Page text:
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Friday, March 14, 2008

Email 101

Had one of those fun little problems yesterday. User said that someone was sending emails to them but they were not receiving them. Question one - are they getting bounce backs? No. Are they sending them to the right address? Yes. What about the catchall account? What is that?

Okay there are two ways to set up email domains to take care of misaddressed email. Bounce back or catchall. In both cases we're assuming the domain is right just not the actual recipient. In bounce back the sender will get a return. In catchall the domain administrator designates an account to be the catchall and all mail that can't be identified to an individual gets sent there. Turns out the person with the catchall account wasn't there that day and no one had checked that email yet because "They were busy".

I was on site and looked and there they were in the catchall. This person (the receiver) has one of those name with ei in it that people confuse a lot. Swears they told the sender the right spelling more than once. You know a good way to resolve issues like this is for the recipient to send an email to the sender to get the correct address in their hands. The sender then needs to update their address book from that email. Just looking can be hard on easily misspelled names.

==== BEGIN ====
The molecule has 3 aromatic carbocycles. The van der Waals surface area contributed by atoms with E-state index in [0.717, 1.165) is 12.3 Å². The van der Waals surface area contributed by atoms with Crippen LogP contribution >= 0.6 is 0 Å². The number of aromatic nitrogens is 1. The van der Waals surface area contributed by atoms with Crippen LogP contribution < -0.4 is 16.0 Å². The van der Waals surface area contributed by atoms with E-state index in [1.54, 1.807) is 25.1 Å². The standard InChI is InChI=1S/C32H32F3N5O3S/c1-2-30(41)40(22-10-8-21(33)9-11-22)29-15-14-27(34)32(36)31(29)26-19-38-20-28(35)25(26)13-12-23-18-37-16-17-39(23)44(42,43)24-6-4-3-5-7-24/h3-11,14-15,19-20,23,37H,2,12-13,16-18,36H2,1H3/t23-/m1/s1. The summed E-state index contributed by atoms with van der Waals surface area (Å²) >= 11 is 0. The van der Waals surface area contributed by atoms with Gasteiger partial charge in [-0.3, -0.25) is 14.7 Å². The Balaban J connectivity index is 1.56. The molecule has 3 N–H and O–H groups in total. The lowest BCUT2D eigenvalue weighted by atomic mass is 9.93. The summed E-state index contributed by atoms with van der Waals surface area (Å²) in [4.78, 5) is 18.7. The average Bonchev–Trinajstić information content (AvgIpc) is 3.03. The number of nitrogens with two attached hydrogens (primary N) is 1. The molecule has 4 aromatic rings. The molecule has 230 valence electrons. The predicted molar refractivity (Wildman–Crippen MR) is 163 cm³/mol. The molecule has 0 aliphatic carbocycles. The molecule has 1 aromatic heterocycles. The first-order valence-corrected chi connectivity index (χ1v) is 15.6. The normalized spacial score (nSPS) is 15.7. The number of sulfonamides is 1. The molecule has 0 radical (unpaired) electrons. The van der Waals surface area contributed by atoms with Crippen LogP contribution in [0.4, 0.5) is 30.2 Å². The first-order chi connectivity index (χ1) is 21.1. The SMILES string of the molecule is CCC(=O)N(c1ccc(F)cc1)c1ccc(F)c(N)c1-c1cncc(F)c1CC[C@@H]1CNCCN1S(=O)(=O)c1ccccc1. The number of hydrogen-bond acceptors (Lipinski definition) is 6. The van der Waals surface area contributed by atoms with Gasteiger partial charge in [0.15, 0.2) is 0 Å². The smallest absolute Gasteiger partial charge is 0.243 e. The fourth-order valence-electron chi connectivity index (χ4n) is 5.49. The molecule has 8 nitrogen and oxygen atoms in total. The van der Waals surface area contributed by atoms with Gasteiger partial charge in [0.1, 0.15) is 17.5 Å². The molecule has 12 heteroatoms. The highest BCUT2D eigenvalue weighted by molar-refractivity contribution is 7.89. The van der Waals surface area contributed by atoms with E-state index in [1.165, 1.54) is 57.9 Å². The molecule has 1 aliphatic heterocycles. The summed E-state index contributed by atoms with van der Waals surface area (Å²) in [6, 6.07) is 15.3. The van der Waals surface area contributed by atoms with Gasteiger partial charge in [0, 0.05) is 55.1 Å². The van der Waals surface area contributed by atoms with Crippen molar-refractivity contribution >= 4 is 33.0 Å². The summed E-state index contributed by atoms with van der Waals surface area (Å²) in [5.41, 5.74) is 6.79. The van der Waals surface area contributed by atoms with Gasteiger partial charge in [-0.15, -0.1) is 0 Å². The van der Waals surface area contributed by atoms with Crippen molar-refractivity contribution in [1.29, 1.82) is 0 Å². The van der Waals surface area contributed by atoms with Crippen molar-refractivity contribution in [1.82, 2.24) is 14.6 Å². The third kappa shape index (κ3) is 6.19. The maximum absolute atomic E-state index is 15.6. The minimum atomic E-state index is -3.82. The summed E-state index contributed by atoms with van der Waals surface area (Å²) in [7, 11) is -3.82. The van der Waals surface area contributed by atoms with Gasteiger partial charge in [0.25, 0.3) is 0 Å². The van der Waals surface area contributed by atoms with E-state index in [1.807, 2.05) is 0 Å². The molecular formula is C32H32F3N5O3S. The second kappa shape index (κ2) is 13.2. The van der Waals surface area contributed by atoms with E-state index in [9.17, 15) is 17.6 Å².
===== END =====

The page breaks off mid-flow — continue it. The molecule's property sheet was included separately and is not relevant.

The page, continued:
I was on the phone with the sender and trying to be helpful and pointed out the spelling mistake. Maybe they felt a little embarrassed over such a simple solution. Look we all make simple mistakes, myself included. I never try to make people feel foolish in spite the temptations at times but now they started making this worse. This company has two domain names, one they use for the public and one they use for emails and private web services. There was a good reason this happened but thats not the point. This person somehow had come across both, probably from reading the email header somewhere. They asked me which one they should send to (same user name, different domain). I told them they should use the main domain name but it didn't really matter as the one forwarded to the other. They ask again. Hmmmmmm....... this is a client of the company don't offend them. I simply say, "Use the main domain name". They insist on sending a test to each domain name and have a reply sent back. Let them have their way and hopefully they are happy.

Of course I hope you get the real point of the story. The easiest solution is usually to try to send mail back to the sender. In this case the sender kept using the address in their contacts and not seeing the misspelling. Updating from a received email would have been a better choice.